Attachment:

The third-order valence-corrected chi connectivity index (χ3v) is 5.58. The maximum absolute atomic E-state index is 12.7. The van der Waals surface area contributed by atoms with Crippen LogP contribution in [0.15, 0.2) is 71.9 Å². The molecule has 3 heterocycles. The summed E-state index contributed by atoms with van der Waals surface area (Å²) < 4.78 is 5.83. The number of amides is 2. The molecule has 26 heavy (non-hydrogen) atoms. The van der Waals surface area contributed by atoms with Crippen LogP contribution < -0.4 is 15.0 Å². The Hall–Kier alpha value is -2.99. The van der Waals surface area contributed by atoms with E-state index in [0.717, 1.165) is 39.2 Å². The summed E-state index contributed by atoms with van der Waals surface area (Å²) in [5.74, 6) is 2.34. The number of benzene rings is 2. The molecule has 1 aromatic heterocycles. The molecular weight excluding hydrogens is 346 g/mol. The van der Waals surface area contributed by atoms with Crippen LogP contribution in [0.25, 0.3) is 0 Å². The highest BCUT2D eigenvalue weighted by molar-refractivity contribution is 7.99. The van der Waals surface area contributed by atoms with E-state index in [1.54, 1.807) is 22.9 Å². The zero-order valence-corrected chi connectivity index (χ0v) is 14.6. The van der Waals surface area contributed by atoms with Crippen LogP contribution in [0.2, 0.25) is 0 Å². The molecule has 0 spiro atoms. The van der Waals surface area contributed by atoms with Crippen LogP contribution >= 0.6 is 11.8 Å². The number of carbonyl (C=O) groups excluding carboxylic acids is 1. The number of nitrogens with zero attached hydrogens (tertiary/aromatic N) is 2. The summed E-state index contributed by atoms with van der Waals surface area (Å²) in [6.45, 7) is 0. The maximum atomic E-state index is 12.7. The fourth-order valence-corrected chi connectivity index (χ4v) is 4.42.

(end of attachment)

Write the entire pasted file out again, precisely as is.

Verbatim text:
The third-order valence-corrected chi connectivity index (χ3v) is 5.58. The maximum absolute atomic E-state index is 12.7. The van der Waals surface area contributed by atoms with Crippen LogP contribution in [0.15, 0.2) is 71.9 Å². The molecule has 3 heterocycles. The summed E-state index contributed by atoms with van der Waals surface area (Å²) < 4.78 is 5.83. The number of amides is 2. The molecule has 26 heavy (non-hydrogen) atoms. The van der Waals surface area contributed by atoms with Crippen LogP contribution < -0.4 is 15.0 Å². The Hall–Kier alpha value is -2.99. The van der Waals surface area contributed by atoms with E-state index in [0.717, 1.165) is 39.2 Å². The summed E-state index contributed by atoms with van der Waals surface area (Å²) in [5.74, 6) is 2.34. The number of benzene rings is 2. The molecule has 1 aromatic heterocycles. The molecular weight excluding hydrogens is 346 g/mol. The van der Waals surface area contributed by atoms with Crippen LogP contribution in [0.25, 0.3) is 0 Å². The highest BCUT2D eigenvalue weighted by molar-refractivity contribution is 7.99. The van der Waals surface area contributed by atoms with E-state index in [1.54, 1.807) is 22.9 Å². The zero-order valence-corrected chi connectivity index (χ0v) is 14.6. The van der Waals surface area contributed by atoms with Crippen LogP contribution in [0.2, 0.25) is 0 Å². The molecule has 0 spiro atoms. The van der Waals surface area contributed by atoms with Crippen LogP contribution >= 0.6 is 11.8 Å². The number of carbonyl (C=O) groups excluding carboxylic acids is 1. The number of nitrogens with zero attached hydrogens (tertiary/aromatic N) is 2. The summed E-state index contributed by atoms with van der Waals surface area (Å²) in [6.45, 7) is 0. The maximum atomic E-state index is 12.7. The fourth-order valence-corrected chi connectivity index (χ4v) is 4.42.